Long time, no see?
Mgbe onye jị teta bụ ụtụtụ ya. When one wakes is their morning.
There’s an explanation for my hiatus which I’d rather keep to myself, but I’m back parararararara! I am so back that there’s a lineup of blogs in my drafts that I have yet to share only because I want all of them to have interesting titles like this one. It’s true that I obsess over the little things. Blame it on perfectionism, on capitalism, on OCDs – blame it on anything but me. I shall not be welcomed from my sabbatical with blames. *Flips hair* Before we get right into the post, I hope everyone is holding up fine? Great.
If you’re a Nigerian born to parents from two to three generations before, you’d understand the point of this blog’s title. It appears there’s a generational gap in the perception of work opportunities in today’s world. I have observed this difference not only with my parents, but with many other parents of their generation, located in the same environment as them. My parents’ perception of work opportunities is grim, as grim as the current economic realities in Nigeria, so grim that it often leaves me astounded how far removed they are from the present-day nature of work. I mean, they both started using smartphones long before me, which is partly the reason I struggle to understand how analogue they should be when they have had longer access to digital information than me, and are very educated.
My parents encouraged me to learn tailoring during my long vacations in secondary school, since I had little use for holiday lessons. I learnt it really good, but somewhere along the line, it got rusty from lack of practice. I started learning to sew in my second year of junior high, and stopped in my first year of senior high. I first learnt from a woman whose shop was down the street from where we lived. Then I learnt from a man who made both male and female clothes. They were both great experiences, and tailoring is a skill that I appreciate having. I have eccentric tastes in fashion and knowing how to sew empowers me to make the kind of clothes that I like to wear. Sewing is also one of my first introductions to entrepreneurship, and contributed greatly to making me the enterprising teenager that I was. I made good pocket money at the time selling clothes and beads that I made with my own hands. That was an empowering feeling. I remember feeling more flattered than upset when the school uniforms I made for myself were stolen in boarding school. I did not feel too bad because I knew there was more where that came from. So, I sincerely appreciate knowing to sew, and thanks to my parents for investing in my acquisition of the skill.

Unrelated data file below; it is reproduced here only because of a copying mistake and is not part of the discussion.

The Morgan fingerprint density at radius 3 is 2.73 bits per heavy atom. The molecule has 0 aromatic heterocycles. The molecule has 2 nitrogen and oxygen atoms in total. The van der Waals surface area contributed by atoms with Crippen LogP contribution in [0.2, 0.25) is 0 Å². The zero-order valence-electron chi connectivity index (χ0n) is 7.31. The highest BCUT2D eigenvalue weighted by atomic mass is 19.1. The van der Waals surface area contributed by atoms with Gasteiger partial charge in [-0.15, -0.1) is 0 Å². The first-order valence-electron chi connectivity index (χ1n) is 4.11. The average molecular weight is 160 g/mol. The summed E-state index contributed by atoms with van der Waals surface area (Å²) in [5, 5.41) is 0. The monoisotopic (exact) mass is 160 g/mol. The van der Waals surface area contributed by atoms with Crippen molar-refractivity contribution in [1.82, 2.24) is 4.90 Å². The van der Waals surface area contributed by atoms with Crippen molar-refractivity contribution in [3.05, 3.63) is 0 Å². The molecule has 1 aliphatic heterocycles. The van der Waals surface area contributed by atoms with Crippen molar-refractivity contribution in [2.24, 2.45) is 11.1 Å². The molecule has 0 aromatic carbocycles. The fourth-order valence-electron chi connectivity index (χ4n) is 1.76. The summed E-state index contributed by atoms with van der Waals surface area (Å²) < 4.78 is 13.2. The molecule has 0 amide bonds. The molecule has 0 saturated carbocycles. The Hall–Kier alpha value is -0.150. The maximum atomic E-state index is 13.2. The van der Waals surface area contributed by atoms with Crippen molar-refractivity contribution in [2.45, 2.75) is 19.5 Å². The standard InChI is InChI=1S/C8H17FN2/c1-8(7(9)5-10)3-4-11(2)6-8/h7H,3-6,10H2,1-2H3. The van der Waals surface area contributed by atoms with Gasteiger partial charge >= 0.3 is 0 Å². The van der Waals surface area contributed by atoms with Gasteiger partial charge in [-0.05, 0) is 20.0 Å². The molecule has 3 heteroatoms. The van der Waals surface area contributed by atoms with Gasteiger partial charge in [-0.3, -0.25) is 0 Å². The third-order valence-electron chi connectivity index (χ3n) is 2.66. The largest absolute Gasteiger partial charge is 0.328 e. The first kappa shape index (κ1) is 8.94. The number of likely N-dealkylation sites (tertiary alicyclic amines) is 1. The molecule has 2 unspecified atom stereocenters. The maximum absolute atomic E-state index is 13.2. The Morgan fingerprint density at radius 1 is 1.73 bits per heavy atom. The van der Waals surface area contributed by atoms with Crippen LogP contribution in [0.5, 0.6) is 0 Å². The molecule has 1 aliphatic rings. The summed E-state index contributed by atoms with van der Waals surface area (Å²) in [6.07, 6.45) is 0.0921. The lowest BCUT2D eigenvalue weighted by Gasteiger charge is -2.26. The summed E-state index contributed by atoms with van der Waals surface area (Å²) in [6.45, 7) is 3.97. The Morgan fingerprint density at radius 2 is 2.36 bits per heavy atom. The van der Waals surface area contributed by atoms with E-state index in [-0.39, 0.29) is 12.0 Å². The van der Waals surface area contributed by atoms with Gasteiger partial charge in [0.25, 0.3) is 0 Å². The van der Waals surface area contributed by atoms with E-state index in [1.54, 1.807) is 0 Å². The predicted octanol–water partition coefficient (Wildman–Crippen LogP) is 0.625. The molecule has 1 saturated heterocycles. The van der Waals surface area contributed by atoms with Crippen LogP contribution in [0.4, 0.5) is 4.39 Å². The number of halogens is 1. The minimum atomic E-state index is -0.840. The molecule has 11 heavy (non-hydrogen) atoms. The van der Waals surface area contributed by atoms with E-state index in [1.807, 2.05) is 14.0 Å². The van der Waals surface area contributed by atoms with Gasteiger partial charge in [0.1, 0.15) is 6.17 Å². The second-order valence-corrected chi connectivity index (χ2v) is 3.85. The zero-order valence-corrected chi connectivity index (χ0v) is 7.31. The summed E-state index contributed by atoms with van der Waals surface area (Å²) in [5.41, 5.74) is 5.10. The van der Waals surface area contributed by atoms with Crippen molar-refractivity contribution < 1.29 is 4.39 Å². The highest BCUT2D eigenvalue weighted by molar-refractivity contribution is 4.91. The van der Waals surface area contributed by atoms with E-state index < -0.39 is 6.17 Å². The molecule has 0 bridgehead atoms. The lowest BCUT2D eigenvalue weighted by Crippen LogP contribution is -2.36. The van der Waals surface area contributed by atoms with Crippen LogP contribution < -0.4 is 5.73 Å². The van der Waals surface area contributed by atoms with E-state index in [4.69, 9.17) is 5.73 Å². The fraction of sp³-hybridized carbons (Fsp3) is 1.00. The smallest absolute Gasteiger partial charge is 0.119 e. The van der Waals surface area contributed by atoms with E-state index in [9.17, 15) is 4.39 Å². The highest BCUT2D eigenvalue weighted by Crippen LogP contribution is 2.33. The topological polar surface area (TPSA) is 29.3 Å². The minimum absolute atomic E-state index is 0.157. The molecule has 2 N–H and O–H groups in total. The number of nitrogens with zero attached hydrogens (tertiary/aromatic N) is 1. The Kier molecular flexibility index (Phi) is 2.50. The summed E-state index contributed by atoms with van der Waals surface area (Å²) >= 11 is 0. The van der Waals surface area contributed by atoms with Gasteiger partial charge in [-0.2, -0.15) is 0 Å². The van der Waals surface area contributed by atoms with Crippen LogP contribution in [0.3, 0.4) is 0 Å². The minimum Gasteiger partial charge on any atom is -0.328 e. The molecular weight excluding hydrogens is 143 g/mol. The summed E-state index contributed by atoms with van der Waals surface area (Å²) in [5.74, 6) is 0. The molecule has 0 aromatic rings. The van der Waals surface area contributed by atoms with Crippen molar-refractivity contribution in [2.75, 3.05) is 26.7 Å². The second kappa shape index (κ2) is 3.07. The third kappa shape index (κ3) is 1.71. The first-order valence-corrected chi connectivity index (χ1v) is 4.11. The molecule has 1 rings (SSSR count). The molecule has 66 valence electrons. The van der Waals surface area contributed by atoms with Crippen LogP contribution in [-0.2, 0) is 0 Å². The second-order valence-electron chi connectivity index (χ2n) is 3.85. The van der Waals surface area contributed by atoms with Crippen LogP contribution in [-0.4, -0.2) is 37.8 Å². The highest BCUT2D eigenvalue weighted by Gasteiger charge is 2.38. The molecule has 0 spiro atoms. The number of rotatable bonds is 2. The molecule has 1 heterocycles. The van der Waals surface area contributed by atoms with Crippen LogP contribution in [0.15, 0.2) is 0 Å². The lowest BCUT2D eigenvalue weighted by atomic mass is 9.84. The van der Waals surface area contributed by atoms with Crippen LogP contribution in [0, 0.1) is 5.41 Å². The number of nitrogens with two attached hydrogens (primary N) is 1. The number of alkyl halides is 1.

Last year, however, my mother suggested that I go fine-tune my tailoring skills with one of the tailors at our regional open market. She often made this suggestion with the authority of the all-knowing elderly Nigerian who believed there would be consequences for not heeding their advice. The way that she often preached tailoring to me felt as though she thought it was the only way I could ever amount to something. Also, the way that she emphasized learning in a physical environment betrayed her incomprehension of other possibilities. It was a complete oblivion to digitalization and it baffled me. Many times, I talked myself out of feeling offended that she thought so lowly of my potentials, by acknowledging that she was operating on her awareness level of the opportunities that abound in the world today.
I remember that just two years ago, my parents were reluctant to allow me travel to a different state to attend an interview. The conversation went something like:
“How did you see the job?” My father asked.
“Twitter,” I said.
“What’s Twitter?” He asked.
“A social media platform,” I answered.
He gave a condescending laugh.
“How do you know it’s real?” He interrogated.
As a protest against his mockery, I wanted to say that I just knew, but that would be impatient. “Daddy, I googled them. They have a solid internet presence.”
“Hmmm,” he said. “The country is bad. They could be ritualists using the job advertisements to lure victims.”